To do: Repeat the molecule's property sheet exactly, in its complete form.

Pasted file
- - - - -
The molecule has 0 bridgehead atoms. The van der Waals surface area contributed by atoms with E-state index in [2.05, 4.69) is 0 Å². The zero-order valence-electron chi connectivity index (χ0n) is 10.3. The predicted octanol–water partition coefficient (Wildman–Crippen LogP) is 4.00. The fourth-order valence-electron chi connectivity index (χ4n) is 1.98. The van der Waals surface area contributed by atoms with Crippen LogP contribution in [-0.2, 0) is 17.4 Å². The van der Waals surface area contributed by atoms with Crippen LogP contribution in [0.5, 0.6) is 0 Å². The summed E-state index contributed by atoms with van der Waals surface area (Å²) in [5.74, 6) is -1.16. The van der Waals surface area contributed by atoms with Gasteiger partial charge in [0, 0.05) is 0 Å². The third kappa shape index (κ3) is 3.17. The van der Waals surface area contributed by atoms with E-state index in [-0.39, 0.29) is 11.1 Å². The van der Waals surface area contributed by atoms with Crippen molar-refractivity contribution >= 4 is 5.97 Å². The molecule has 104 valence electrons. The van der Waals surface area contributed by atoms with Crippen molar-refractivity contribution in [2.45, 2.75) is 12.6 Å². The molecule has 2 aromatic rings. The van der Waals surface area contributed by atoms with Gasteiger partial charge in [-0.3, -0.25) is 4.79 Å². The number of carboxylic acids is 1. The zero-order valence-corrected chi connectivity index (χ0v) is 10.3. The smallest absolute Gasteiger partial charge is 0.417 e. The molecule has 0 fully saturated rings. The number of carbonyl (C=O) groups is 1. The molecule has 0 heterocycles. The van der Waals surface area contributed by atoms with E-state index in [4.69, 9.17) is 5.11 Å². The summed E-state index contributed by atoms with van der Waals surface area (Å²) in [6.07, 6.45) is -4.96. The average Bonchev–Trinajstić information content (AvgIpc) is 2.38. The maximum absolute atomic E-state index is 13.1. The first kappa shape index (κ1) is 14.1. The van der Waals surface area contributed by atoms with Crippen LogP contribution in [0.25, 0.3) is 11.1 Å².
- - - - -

The molecule has 0 bridgehead atoms. The van der Waals surface area contributed by atoms with E-state index in [2.05, 4.69) is 0 Å². The zero-order valence-electron chi connectivity index (χ0n) is 10.3. The predicted octanol–water partition coefficient (Wildman–Crippen LogP) is 4.00. The fourth-order valence-electron chi connectivity index (χ4n) is 1.98. The van der Waals surface area contributed by atoms with Crippen LogP contribution in [-0.2, 0) is 17.4 Å². The van der Waals surface area contributed by atoms with Crippen LogP contribution in [0.5, 0.6) is 0 Å². The summed E-state index contributed by atoms with van der Waals surface area (Å²) in [5.74, 6) is -1.16. The van der Waals surface area contributed by atoms with Gasteiger partial charge in [0, 0.05) is 0 Å². The third kappa shape index (κ3) is 3.17. The van der Waals surface area contributed by atoms with E-state index in [-0.39, 0.29) is 11.1 Å². The van der Waals surface area contributed by atoms with Crippen molar-refractivity contribution >= 4 is 5.97 Å². The molecule has 104 valence electrons. The van der Waals surface area contributed by atoms with Crippen molar-refractivity contribution in [2.45, 2.75) is 12.6 Å². The molecule has 2 aromatic rings. The van der Waals surface area contributed by atoms with Gasteiger partial charge in [-0.3, -0.25) is 4.79 Å². The number of carboxylic acids is 1. The zero-order valence-corrected chi connectivity index (χ0v) is 10.3. The smallest absolute Gasteiger partial charge is 0.417 e. The molecule has 0 fully saturated rings. The number of carbonyl (C=O) groups is 1. The molecule has 0 heterocycles. The van der Waals surface area contributed by atoms with E-state index in [4.69, 9.17) is 5.11 Å². The summed E-state index contributed by atoms with van der Waals surface area (Å²) in [6.07, 6.45) is -4.96. The average Bonchev–Trinajstić information content (AvgIpc) is 2.38. The maximum absolute atomic E-state index is 13.1. The first kappa shape index (κ1) is 14.1. The van der Waals surface area contributed by atoms with Crippen LogP contribution in [0.25, 0.3) is 11.1 Å².